Showing posts with label Muscat Canelli. Show all posts
Showing posts with label Muscat Canelli. Show all posts

Friday, July 7, 2017

Surprising White Wine From The Livermore Valley

Murrieta's Well is a Wente property in California's Livermore Valley. They take great pride in being one of the Golden State's "original wine estates." The property was founded in the late 19th century, with cuttings from the Chateau d'Yquem and Chateau Margaux in France. The place was bought in 1933 by Ernest Wente. In 1990, Philip Wente and Sergio Traverso "partnered together to revive the winery." Winemaker Robbie Meyer does a great job of turning the fruit entrusted to him into magnificent wines that tell the story of the land.

A virtual event recently put Murrieta's Well into an online tasting session, which is documented here. My thanks to those involved in putting on the show for inviting me and providing samples to taste.

Small Lot Livermore Valley Muscat Canelli 2016

The Muscat Canelli grapes for this wine were grown in the Hayes Vineyard portion of the estate. The winery says that plot features a wide array of soils and elevations. The wine was vinified in stainless steel tanks, with five months aging in same. 2016 was the fourth drought vintage in a row for those grapes, and the concentration of the fruit shows the struggle the vines went through. Only 150 cases were made, at 14.2% abv, and they advise that a couple years of waiting will reveal a wine with even more body. The body it has right now ain't bad at all. It sells for $35.

The wine comes on like a basket of flowers and Meyer lemons on the nose. The palate veers away from "sweet" and heads toward "minerals," though, with a nice streak of acidity ripping through it. Summer's here. Lobster, crab, oysters, bring 'em on.

Monday, July 3, 2017

Livermore Valley: Whipping Up A Wonderful White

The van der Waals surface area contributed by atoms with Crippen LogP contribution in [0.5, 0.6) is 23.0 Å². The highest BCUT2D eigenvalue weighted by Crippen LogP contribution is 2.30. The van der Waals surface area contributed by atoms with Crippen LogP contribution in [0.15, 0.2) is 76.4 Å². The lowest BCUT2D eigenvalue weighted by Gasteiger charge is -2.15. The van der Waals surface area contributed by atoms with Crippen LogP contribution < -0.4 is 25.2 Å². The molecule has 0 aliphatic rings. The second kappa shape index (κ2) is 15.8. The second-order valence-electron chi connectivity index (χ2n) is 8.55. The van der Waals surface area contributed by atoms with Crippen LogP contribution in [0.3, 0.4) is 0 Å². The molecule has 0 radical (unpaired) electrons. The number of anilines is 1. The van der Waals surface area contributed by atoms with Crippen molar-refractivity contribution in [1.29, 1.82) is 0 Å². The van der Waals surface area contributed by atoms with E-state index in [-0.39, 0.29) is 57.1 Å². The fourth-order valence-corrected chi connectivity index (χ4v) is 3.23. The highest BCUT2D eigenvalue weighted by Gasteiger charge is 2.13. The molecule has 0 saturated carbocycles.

Murrieta's Well is a Wente property in California's Livermore Valley. They take great pride in being one of the Golden State's "original wine estates." The property was founded in the late 19th century, with cuttings from the Chateau d'Yquem and Chateau Margaux in France. The place was bought in 1933 by Ernest Wente. In 1990, Philip Wente and Sergio Traverso "partnered together to revive the winery." Winemaker Robbie Meyer does a great job of turning the fruit entrusted to him into magnificent wines that tell the story of the land.

A virtual event recently featured Murrieta's Well into an online tasting session, which is documented here. My thanks to Snooth and all those involved in putting on the show for inviting me and providing samples to taste.

The Whip White Wine Blend 2015

This white is 30% Sauvignon Blanc, 30% Semillon, 30% Chardonnay, 7% Viognier and a splash of Muscat Canelli, all grown in the Murrieta's Well Livermore Valley estate vineyard. The wine has 13.5% abv and sells for $24.

They say they look each vintage for aromatics and food-friendly freshness. They certainly found them in this edition of The Whip. Here's what the winery writes about how the wine is crafted. "A small portion of the Chardonnay and the Sauvignon Blanc were fermented in small oak barrels over the course of approximately two weeks to add a roundness to the blend. The remaining Chardonnay and Sauvignon Blanc, as well as the Semillon, Viognier, and Muscat Canelli were fermented cold in stainless steel tanks as individual components for approximately three weeks. This maintains the wine's natural acidity and vibrant freshness."

The nose features a complex mix of honeysuckle, Meyer lemon and sweet peach. A stirring acidity frames citrus, minerals and nectarines in a food-friendly canvas that’s ready for spring and summer salads. If you’re snacking, it hits a walnut just right.

Follow Randy Fuller on Twitter

Wednesday, July 1, 2015

SBC Tasting Room: Tres Hermanas

We made a trip out of Los Angeles to Santa Barbara County wine country recently. My wife and I, along with our good and dear friend Guido love this two-hour trip. The stop in Camarillo to have a bagel and coffee is mandatory and the Trader Joe’s on Milpas provides our picnic lunch. Usually it’s a loaf of bread, some cheese, avocados and olives. This short series will describe some of the wines we sampled in the various tasting rooms we visited.

A cattle ranch provided the beginning of Tres Hermanas Vineyard & Winery in 2001 when Marvin and Paulette Teixeira planted a small vineyard there. The name translates from Spanish as “Three Sisters,” and stands for their three daughters.

We arrived to an empty parking lot, a little unusual for a Saturday afternoon in wine country. A cow lowed in distance - the only sound around - as we looked up at the threatening sky. We couldn’t help but note that the winegrowers would love a little rain, but the wine sellers must be saying, “Did it have to come on Saturday?”